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robertmf
05-10-2013, 01:12
During the Soviet era, buying goods required standing in line, a particular phenomenon that required a specific vocabulary.

Store shelves were occupied by “unsellable” items, that is, goods for which there was no demand. If something that was truly needed went on sale, a line formed for it, sometimes for hours on end. This situation was described with the verbs “to give” or “to throw out” (the short from of the expression “they threw it out for sale”), as in: “They’re giving coffee at the bakery!” or “They threw out jeans at the department store!”

Soviets, even when they did not set out to go shopping, would carry with them a mesh bag just in case. As early as the 1930s, thanks to stand-up comedian Arkady Raikin, this bag got the name avoska, or “string bag.” possibilities bag



-- RBTH article recalling Soviet past (http://rbth.ru/blogs/2013/10/03/recalling_the_soviet_past_line_deficit_string_bag_30493.html)

Benedikt
05-10-2013, 08:28
[QUOTE=robertmf;1224702][I]During the Soviet era, buying goods required standing in line, a particular phenomenon that required a specific vocabulary.


http://rbth.ru/articles/2013/01/14/the_russian_picture_dictionary_change_in_relationship_after_marriage_21859.html

and you will find out that , in russian language, the in laws of the man/husband are called with a different name than the in laws of woman wife....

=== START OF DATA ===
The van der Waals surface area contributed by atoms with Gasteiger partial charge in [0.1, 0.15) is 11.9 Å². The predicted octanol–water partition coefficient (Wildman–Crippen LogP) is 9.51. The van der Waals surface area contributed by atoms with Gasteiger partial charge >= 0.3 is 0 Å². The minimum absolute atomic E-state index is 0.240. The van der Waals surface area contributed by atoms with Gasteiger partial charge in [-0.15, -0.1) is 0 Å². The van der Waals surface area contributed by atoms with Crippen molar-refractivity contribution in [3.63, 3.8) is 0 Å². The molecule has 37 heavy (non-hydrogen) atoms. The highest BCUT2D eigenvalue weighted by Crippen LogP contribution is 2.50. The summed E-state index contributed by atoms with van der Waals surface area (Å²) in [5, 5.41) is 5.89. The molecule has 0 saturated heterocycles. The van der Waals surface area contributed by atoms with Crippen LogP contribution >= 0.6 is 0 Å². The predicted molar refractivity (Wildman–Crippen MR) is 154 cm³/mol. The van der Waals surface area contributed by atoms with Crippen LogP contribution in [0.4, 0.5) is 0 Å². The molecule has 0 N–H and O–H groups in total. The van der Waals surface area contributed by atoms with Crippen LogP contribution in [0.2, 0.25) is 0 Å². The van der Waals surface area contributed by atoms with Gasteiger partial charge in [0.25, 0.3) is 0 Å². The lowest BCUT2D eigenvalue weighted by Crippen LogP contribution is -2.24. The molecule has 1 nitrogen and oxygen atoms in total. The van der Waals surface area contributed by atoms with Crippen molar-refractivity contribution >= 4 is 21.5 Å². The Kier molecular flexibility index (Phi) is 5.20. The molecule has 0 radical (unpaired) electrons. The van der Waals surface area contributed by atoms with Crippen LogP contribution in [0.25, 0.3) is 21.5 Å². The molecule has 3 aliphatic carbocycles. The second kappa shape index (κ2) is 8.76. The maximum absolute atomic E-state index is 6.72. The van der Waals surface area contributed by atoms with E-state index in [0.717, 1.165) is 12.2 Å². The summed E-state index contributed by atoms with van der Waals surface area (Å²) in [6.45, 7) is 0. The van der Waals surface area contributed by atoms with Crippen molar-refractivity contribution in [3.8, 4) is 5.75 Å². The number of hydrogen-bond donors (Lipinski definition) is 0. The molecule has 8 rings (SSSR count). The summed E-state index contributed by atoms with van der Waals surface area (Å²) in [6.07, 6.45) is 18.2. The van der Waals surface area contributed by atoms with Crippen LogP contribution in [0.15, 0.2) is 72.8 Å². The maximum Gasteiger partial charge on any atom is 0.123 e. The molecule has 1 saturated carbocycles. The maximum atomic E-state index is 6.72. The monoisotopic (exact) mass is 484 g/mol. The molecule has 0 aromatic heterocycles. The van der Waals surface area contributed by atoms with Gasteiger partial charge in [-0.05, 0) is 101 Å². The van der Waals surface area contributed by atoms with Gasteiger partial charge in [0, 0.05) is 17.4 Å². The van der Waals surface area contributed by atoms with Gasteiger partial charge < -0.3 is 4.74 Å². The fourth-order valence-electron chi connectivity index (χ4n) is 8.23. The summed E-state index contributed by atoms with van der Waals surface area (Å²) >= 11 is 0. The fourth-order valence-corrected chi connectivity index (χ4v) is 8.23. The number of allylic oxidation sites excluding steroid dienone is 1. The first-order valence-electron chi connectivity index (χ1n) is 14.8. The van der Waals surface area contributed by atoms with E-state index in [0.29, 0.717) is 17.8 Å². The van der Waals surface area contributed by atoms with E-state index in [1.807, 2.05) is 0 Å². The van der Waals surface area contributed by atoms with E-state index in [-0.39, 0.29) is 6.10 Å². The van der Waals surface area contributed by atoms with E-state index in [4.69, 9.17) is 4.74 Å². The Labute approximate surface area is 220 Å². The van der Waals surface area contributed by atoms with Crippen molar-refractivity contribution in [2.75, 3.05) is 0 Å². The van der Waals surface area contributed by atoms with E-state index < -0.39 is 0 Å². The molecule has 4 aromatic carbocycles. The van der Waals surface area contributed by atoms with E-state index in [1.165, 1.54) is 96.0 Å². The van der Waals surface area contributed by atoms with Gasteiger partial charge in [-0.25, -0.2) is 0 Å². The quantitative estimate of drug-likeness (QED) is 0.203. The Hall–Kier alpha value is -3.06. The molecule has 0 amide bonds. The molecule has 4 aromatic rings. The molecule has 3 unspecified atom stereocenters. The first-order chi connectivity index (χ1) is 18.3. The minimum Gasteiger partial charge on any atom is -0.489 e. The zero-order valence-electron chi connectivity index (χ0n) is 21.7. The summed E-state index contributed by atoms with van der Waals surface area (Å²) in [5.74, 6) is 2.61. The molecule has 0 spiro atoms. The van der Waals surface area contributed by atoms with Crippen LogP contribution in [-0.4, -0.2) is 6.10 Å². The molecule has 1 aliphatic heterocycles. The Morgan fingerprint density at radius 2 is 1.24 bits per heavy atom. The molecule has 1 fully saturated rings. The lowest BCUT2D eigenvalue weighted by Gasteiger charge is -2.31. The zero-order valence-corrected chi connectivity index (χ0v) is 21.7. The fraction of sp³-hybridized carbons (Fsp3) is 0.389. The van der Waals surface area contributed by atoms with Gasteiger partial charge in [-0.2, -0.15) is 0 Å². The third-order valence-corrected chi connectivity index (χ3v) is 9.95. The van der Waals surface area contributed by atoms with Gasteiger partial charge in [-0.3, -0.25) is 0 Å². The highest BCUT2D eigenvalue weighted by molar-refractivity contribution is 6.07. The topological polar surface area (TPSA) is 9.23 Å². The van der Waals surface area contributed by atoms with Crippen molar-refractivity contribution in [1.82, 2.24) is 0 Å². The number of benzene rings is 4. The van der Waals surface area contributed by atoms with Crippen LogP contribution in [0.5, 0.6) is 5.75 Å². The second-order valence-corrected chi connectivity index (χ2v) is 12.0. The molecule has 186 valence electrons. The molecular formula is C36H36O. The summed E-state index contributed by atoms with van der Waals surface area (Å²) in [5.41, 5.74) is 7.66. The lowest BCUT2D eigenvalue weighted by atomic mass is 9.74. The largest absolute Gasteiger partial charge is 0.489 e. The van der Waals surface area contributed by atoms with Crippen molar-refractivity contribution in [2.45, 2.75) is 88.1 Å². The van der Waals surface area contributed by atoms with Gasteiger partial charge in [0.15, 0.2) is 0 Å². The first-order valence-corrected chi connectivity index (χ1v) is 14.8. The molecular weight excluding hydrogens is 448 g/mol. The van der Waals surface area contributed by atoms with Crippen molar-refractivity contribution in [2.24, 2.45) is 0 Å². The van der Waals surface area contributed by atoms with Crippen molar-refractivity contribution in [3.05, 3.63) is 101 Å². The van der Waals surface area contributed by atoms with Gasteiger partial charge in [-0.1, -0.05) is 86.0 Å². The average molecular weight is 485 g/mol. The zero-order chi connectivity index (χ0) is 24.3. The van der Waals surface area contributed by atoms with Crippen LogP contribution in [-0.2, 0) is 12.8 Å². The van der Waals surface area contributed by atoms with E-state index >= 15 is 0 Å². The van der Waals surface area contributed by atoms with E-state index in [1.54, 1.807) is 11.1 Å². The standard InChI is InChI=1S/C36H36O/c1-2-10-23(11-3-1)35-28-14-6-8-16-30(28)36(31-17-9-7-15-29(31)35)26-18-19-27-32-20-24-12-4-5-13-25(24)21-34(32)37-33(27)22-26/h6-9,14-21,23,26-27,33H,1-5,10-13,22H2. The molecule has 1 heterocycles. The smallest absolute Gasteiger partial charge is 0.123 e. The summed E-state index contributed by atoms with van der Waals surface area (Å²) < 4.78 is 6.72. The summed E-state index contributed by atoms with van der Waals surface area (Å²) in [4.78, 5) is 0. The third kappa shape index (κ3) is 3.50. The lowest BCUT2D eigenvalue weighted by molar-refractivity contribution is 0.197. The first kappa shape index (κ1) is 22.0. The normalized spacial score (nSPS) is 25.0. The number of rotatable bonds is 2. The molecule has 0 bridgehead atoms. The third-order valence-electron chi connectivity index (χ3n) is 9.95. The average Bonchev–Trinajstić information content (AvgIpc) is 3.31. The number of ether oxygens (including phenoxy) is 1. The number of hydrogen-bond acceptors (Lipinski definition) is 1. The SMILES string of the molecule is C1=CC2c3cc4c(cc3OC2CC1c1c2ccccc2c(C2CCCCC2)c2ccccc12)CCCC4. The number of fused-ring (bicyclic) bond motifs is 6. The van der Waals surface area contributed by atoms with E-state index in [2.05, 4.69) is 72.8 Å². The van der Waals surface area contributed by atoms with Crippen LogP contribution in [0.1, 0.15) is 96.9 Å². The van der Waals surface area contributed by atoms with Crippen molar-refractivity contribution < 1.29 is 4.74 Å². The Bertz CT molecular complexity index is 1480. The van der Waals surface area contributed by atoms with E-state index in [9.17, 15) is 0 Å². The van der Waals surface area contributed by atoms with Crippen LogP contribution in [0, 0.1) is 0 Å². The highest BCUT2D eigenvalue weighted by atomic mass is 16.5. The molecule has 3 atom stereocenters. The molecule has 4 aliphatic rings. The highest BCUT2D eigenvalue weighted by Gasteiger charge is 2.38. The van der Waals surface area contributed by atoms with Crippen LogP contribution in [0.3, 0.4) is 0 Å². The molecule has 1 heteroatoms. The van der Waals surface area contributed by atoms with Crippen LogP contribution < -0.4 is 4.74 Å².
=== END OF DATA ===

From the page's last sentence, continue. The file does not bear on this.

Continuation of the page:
TolkoRaz
05-10-2013, 10:11
During the Soviet era, buying goods required standing in line, a particular phenomenon that required a specific vocabulary.

Store shelves were occupied by “unsellable” items, that is, goods for which there was no demand. If something that was truly needed went on sale, a line formed for it, sometimes for hours on end. This situation was described with the verbs “to give” or “to throw out” (the short from of the expression “they threw it out for sale”), as in: “They’re giving coffee at the bakery!” or “They threw out jeans at the department store!”

Soviets, even when they did not set out to go shopping, would carry with them a mesh bag just in case. As early as the 1930s, thanks to stand-up comedian Arkady Raikin, this bag got the name avoska, or “string bag.” possibilities bag



-- RBTH article recalling Soviet past (http://rbth.ru/blogs/2013/10/03/recalling_the_soviet_past_line_deficit_string_bag_30493.html)

The Avoska or 'Just in Case' string bag was a great Soviet invention, but you should have seen the queues to buy one! ;)